How new Covid-19 outbreaks could impact the Big Four Banks
Though the big four banks have seen their share prices recover strongly from their March-lows, concerns over the sector have re-emerged as coronavirus cases spike in Victoria.
Risk re-emerges as Victorian Covid-19 cases spike
With the sector looking oversold in March, the big four banks have rallied strongly over the last three months – as concerns from equity investors and traders, over the coronavirus pandemic abate, to a degree. In that period Commonwealth Bank (CBA) has rallied 25.34%, Westpac (WBC) has gained 18.39%, National Australia Bank (NAB) has added 15.97% and Australia and New Zealand Banking Group (ANZ) has risen 16.18%.
In spite of that, uncertainty remains – with the Australian Prudential Regulation Authority (APRA) recently issuing regulatory guidance to the big four banks regarding the further extension of loan holidays. The banks initially marketed these loan deferrals as running for up to six months, though APRA’s recent directive provides guidance for upto four month extensions.
Elsewhere, with Victoria witnessing an aggressive spike in coronavirus cases over the last few weeks, analysts and commentators have begun to worry that the banks, as well as the economy as a whole, may not be set to recover as smoothly as previously hoped. At the time of writing Victoria had 7,125 active coronavirus cases, making up over half of the total cases in Australia.
Mirroring this to a degree, over the last month the rally in the share prices of the banks have taken a hit – with only CBA trading higher.
ANZ, CBA, Westpac and NAB dividends expected to remain subdued
This state-specific spike in coronavirus cases has led to Citibank, previously ‘uber-bullish’ on the banks, to rethink how they view the risk profile of the sector. Broadly speaking, analysts from the US-based investment bank argued that the emergence of rolling coronavirus waves would likely lead to increased loan deferments; potentially create solvency issues for smaller-sized lenders, and drag on the resumption of dividend payments.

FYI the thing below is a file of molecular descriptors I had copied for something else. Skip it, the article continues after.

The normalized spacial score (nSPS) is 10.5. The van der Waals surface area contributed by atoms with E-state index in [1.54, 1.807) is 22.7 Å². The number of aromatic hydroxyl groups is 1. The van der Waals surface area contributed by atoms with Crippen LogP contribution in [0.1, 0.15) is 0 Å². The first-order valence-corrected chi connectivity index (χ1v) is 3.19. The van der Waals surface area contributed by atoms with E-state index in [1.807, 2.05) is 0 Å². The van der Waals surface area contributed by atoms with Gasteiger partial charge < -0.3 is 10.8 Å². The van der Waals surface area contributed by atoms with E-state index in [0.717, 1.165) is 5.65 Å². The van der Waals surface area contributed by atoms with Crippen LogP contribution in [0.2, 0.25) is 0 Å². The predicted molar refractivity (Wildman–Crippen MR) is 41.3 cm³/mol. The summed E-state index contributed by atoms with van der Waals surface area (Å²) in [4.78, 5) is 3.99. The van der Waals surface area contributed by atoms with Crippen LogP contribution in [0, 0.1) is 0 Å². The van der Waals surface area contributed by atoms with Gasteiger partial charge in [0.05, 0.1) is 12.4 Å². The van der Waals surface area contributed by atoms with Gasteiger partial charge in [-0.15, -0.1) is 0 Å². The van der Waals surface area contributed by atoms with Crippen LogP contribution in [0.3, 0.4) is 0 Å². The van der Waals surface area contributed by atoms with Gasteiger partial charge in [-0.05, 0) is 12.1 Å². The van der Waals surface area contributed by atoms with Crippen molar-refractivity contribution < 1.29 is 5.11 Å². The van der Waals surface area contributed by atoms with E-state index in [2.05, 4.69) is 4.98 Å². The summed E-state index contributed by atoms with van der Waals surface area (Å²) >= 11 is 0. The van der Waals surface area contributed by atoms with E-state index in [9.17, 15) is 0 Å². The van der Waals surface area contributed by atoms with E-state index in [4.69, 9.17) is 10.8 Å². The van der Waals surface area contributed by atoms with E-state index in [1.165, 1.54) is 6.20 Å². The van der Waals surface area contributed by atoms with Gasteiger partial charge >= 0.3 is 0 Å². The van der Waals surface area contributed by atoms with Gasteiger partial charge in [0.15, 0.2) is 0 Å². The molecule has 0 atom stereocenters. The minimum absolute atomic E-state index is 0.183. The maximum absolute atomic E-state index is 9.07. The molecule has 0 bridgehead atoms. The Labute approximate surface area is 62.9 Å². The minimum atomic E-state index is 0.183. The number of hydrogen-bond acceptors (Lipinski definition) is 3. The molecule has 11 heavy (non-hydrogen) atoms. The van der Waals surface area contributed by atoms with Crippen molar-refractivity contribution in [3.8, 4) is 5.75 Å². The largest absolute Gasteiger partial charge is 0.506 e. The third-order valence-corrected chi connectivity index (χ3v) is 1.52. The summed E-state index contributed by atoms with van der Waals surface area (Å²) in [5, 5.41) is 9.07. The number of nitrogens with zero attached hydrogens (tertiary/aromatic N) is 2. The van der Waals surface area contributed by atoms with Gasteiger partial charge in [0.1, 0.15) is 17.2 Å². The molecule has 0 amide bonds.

Ultimately, Citi’s analysts went on to argue that they now forecast that the sector’s revenue growth will likely be weaker that previously thought; while arguing that dividend payments would likely resume in the fourth quarter of FY20, though at a significantly reduced 40% payout ratio, in a move that would push capital to ‘stratospheric levels’.
‘We have lowered our 2H20 and FY21 dividend forecasts as we expect rolling lockdown will result in a much slower return to normalised payout ratio of ~75%, as the regulators would continue to want core equity capital to be built across the system,’ Citi analysts said in a note.
Looking at the investment bank’s dividend forecasts for the majors in FY21, it is expected that ANZ will pay full-year dividends totalling 110 cents per share; CBA 315 cents per share; NAB 110 cents per share; and WBC 110 cents per share.
Despite lowering their dividend forecasts of the big four, Citi analysts remain optimistic on the sector overall – at least in terms of ratings – retaining Buy recommendations to ANZ, WBC, NAB and BOQ.
By comparison, Citi has Neutral ratings on CBA and BEN.
How to trade bank stocks
Do you think the banks will flourish or flounder in the current economic environment? Trade accordingly. For example, you can trade any of the bank stocks we have discussed today – both LONG and SHORT – through IG’s world-class trading platform now.
For example, to buy (long) or sell (short) ANZ with CFDs, follow these simple steps:
- Create an IG Trading Account or log in to your existing account
- Enter ‘ANZ’ in the search bar and select it
- Choose your position size
- Click on ‘buy’ or ‘sell’ in the deal ticket
- Confirm the trade
This information has been prepared by IG, a trading name of IG Australia Pty Ltd. In addition to the disclaimer below, the material on this page does not contain a record of our trading prices, or an offer of, or solicitation for, a transaction in any financial instrument. IG accepts no responsibility for any use that may be made of these comments and for any consequences that result. No representation or warranty is given as to the accuracy or completeness of this information. Consequently any person acting on it does so entirely at their own risk. Any research provided does not have regard to the specific investment objectives, financial situation and needs of any specific person who may receive it. It has not been prepared in accordance with legal requirements designed to promote the independence of investment research and as such is considered to be a marketing communication. Although we are not specifically constrained from dealing ahead of our recommendations we do not seek to take advantage of them before they are provided to our clients.
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